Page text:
BOLLANI: Well, the main thing was to set up the Brazilian Night concert, as I already knew that I was doing the concert with Solal and Salis, and I was able to bring my own band for the second night—we played what we play. Of course, we didn’t know each other, and of course, we had just two hours for rehearsal, and of course, I didn’t want to do the usual standards of Brazilian music. So no girls from Ipanema; they stayed in Ipanema. No “Desafinados” in the band. We played some choro, some samba, Chico Buarque. So it wasn’t just a question of taking a book and playing the songs.

I recently discovered choro and samba. I was invited to play at a festival in Brazil with my band, and a good friend of mine, a journalist who lives there, proposed me to record something with Brazilian musicians. He sent me something like 40 records of different things, and asked me to choose my repertoire. My record is called Carioca, and it will come out in America on EmArcy-Universal. Listening to choro ensembles helped me find a way to put the piano into this kind of music—of course, the kind of music played by percussion and guitars is an old thing.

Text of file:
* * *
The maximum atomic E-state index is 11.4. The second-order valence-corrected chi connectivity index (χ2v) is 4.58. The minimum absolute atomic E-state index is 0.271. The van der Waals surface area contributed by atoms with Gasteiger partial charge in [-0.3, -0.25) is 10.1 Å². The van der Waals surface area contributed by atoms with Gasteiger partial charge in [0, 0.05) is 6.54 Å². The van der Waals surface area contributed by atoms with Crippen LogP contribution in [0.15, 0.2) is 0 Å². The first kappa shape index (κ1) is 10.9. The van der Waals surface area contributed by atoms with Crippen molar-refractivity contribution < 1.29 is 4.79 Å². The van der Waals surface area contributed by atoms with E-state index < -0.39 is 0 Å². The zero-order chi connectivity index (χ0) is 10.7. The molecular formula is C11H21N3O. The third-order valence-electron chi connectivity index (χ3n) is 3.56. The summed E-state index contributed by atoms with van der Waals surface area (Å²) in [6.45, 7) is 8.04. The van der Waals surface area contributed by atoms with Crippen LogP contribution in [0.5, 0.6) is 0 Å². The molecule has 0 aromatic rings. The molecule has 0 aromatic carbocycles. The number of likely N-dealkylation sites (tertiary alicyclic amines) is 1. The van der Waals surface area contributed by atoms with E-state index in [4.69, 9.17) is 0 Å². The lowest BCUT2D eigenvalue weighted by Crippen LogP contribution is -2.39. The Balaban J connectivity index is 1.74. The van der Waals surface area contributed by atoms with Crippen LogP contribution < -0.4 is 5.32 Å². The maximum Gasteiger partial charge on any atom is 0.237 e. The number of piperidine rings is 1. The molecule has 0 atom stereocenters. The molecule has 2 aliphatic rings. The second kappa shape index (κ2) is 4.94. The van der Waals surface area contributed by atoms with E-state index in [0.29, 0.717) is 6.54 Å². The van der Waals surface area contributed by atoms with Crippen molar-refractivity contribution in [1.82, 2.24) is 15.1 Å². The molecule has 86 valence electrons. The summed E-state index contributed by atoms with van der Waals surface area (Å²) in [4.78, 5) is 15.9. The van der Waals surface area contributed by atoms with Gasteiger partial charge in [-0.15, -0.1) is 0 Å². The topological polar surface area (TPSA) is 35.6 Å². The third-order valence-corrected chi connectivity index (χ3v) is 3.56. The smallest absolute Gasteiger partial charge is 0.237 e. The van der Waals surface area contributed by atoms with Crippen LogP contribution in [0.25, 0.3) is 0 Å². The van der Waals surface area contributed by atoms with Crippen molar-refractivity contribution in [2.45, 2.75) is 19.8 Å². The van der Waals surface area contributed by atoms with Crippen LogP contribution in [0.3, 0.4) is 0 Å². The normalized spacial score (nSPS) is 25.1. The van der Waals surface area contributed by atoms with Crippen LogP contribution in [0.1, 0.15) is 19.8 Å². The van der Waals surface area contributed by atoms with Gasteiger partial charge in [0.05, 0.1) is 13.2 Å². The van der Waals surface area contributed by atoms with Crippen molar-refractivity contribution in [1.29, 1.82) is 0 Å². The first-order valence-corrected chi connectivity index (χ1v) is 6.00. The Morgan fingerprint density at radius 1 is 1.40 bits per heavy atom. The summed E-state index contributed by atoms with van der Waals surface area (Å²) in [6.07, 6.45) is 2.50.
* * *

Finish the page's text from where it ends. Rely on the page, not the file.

TP: How many groups are you working with now?

BOLLANI: I have my Danish trio, which I recorded in New York for ECM in November, as well as the duets with Enrico, and my quintet.

TP: What role does the quintet serve for you? Is it the group that you primarily compose for?

BOLLANI: Yes, original music. Absolutely. When I started the band, it was exactly this idea. I wanted a band to compose some music for.

TP: Has Brazilian music had an impact on your compositional ideas?